We also use a lot of Esopus Spitzenburg, which is reputed to have been Thomas Jefferson’s apple, it’s a great heirloom. It has this really great rose petal and a little bit of spice that I pick up. And Ashmead’s Kernel, too, is one that we really like. It’s pretty well balanced…generally it’s 60 percent-ish bittersweet apples and then about 15 percent bright acidity—and that varies of course from blend—but the rest of it is made up with the apples that are either heirloom types or something that’s got a little bit of a nice fruity acid in it like Golden Delicious or Golden Russet.

WEST: For the most part, do you ferment the varieties separately and then blend?

LEIBON: We do blending both at the press and during fermentation. Steve is the one who is the mastermind behind blending at the press. We’ve pointed out to him that if he gets hit by a bus we’re all in the tank! Because he hasn’t really been able to articulate to the rest of us how he’s making those decisions. So he blends at the press, and then we end up with different totes full of juice. And then that blending process is based partly on what we know of our history from blends that we’ve liked in the past. But also we’re definitely going for close to 3.5 pH, so that’s pretty critical for us. Those blends change throughout the season. We use Elstar for our acid very early in the season because that’s one of the first one that comes in when we’ve got a lot of Ashton Bitter and Somerset Redstreak. And then as things move in later on, that’s when we can start putting in more of the Esopus Spitzenburg and the Wickson to counteract some of the later bittersweet apples varieties like the Dabinett.

WEST: From my visits there, it seems like a lot of the cider is fermented in neutral oak, is that true?

LEIBON: It’s very neutral oak! It’s so neutral that I haven’t picked up any actual oak flavor or aroma. I’ve been there since 2000 and Steve had already had the barrels for a couple of years. And he had gotten them from a winemaker who had declared them neutral already. So this is 20 years on. They do still round the tannins, they’re very useful. So that’s why we continue to use them. We aren’t looking for oak. So for us, as neutral as they are is perfect.

WEST: Was there an intent by using the oak rather than just using stainless or some other material?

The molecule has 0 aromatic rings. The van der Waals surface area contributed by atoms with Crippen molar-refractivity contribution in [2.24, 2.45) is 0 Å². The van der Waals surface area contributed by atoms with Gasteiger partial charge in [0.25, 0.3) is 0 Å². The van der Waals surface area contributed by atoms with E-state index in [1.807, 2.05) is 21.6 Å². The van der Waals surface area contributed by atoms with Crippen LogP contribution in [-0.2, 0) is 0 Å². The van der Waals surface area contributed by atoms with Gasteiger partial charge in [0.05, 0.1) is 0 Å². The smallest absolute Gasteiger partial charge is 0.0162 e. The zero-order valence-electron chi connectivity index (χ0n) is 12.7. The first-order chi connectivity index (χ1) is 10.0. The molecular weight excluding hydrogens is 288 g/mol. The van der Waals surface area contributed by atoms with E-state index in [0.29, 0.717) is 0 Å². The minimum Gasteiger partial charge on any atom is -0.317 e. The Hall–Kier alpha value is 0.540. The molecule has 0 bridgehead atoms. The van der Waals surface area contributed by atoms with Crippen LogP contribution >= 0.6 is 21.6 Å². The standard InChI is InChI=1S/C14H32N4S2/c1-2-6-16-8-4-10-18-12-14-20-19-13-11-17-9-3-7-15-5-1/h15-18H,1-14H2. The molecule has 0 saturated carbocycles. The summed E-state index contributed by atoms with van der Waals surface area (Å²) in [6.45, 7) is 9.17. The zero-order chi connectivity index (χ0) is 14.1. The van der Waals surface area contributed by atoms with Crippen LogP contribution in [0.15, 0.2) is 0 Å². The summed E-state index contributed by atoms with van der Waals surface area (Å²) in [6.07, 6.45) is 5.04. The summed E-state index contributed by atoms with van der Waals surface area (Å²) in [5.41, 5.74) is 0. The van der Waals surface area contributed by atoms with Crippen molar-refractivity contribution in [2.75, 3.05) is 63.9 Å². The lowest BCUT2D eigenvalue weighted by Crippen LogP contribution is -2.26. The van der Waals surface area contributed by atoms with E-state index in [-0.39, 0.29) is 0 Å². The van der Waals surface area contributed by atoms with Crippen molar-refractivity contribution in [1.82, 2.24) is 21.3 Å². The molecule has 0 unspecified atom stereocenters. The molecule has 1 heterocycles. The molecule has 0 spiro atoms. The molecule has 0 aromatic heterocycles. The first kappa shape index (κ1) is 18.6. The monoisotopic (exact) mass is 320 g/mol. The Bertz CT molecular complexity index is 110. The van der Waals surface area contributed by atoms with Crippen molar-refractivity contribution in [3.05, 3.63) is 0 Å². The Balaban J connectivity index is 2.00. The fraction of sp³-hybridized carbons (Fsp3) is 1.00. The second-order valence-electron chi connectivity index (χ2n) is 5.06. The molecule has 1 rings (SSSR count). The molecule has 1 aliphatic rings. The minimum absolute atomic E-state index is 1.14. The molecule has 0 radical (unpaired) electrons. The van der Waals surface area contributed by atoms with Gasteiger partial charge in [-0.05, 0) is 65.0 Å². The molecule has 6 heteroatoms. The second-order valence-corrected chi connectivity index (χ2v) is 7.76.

LEIBON: I think a lot of it was the tannin rounding. I think it was just to see what it was going to contribute. The stainless steel is nice in terms of volume, really. And then trying to figure out if size and shape makes a difference. The barrels do seem to have a shape—we think—in their favor. I don’t know quite enough about the dynamics of it to know what it’s doing. But there are some varieties—for example, the Kingston Black—one year we were so lucky that we had enough that we could actually put it in the stainless tank to ferment it. So we did. And it came out fine, but we felt like it was missing a little something.

I’ve had the same feelings about Spitzenburg, which we tend to do in the oak barrels as well. So it’s hard for me to articulate what the difference is in the oak, but it seems to just give the flavors a little bit more oomph and gives it a certain texture that’s a little bit different than when it’s fermented in the stainless. A lot of our stuff is fermented in stainless—the bulk of the volume is—but by the time we get blended, probably in every blend there’s some amount of something that’s been in oak at some point.

WEST: Well personally I like that mystery of not knowing exactly what’s going on.

LEIBON: The whole thing is a mystery! That’s good, I’m glad to hear you say that.

Source: Artisanal Imports.

WEST: Does Farnum Hill have a house style, I guess you could say? I know you have a number of different regular releases. But is there something that unites all of the different offerings that Farnum Hill has?